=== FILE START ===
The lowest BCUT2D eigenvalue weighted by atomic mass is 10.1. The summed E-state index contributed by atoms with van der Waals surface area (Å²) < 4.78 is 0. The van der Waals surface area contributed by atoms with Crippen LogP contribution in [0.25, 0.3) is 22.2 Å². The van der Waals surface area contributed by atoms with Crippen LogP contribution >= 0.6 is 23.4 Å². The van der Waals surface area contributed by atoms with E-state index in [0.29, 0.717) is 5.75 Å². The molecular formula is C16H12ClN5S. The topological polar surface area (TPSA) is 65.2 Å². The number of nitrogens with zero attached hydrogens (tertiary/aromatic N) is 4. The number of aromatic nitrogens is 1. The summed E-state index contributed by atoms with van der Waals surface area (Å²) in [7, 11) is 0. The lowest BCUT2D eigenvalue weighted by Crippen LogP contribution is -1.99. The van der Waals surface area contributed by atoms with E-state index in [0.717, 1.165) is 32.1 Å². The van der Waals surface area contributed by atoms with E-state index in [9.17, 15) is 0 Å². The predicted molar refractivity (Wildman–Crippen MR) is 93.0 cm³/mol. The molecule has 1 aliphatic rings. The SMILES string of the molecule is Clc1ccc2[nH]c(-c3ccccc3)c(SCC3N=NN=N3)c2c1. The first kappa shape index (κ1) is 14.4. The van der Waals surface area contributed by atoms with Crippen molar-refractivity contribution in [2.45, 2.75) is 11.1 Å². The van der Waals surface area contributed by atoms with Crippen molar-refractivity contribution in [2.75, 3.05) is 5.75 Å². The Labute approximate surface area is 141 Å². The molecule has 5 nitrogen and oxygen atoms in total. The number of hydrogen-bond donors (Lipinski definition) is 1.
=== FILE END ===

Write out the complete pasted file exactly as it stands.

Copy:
The lowest BCUT2D eigenvalue weighted by atomic mass is 10.1. The summed E-state index contributed by atoms with van der Waals surface area (Å²) < 4.78 is 0. The van der Waals surface area contributed by atoms with Crippen LogP contribution in [0.25, 0.3) is 22.2 Å². The van der Waals surface area contributed by atoms with Crippen LogP contribution >= 0.6 is 23.4 Å². The van der Waals surface area contributed by atoms with E-state index in [0.29, 0.717) is 5.75 Å². The molecular formula is C16H12ClN5S. The topological polar surface area (TPSA) is 65.2 Å². The number of nitrogens with zero attached hydrogens (tertiary/aromatic N) is 4. The number of aromatic nitrogens is 1. The summed E-state index contributed by atoms with van der Waals surface area (Å²) in [7, 11) is 0. The lowest BCUT2D eigenvalue weighted by Crippen LogP contribution is -1.99. The van der Waals surface area contributed by atoms with E-state index in [0.717, 1.165) is 32.1 Å². The van der Waals surface area contributed by atoms with E-state index in [9.17, 15) is 0 Å². The predicted molar refractivity (Wildman–Crippen MR) is 93.0 cm³/mol. The molecule has 1 aliphatic rings. The SMILES string of the molecule is Clc1ccc2[nH]c(-c3ccccc3)c(SCC3N=NN=N3)c2c1. The first kappa shape index (κ1) is 14.4. The van der Waals surface area contributed by atoms with Crippen molar-refractivity contribution in [2.45, 2.75) is 11.1 Å². The van der Waals surface area contributed by atoms with Crippen molar-refractivity contribution in [2.75, 3.05) is 5.75 Å². The Labute approximate surface area is 141 Å². The molecule has 5 nitrogen and oxygen atoms in total. The number of hydrogen-bond donors (Lipinski definition) is 1.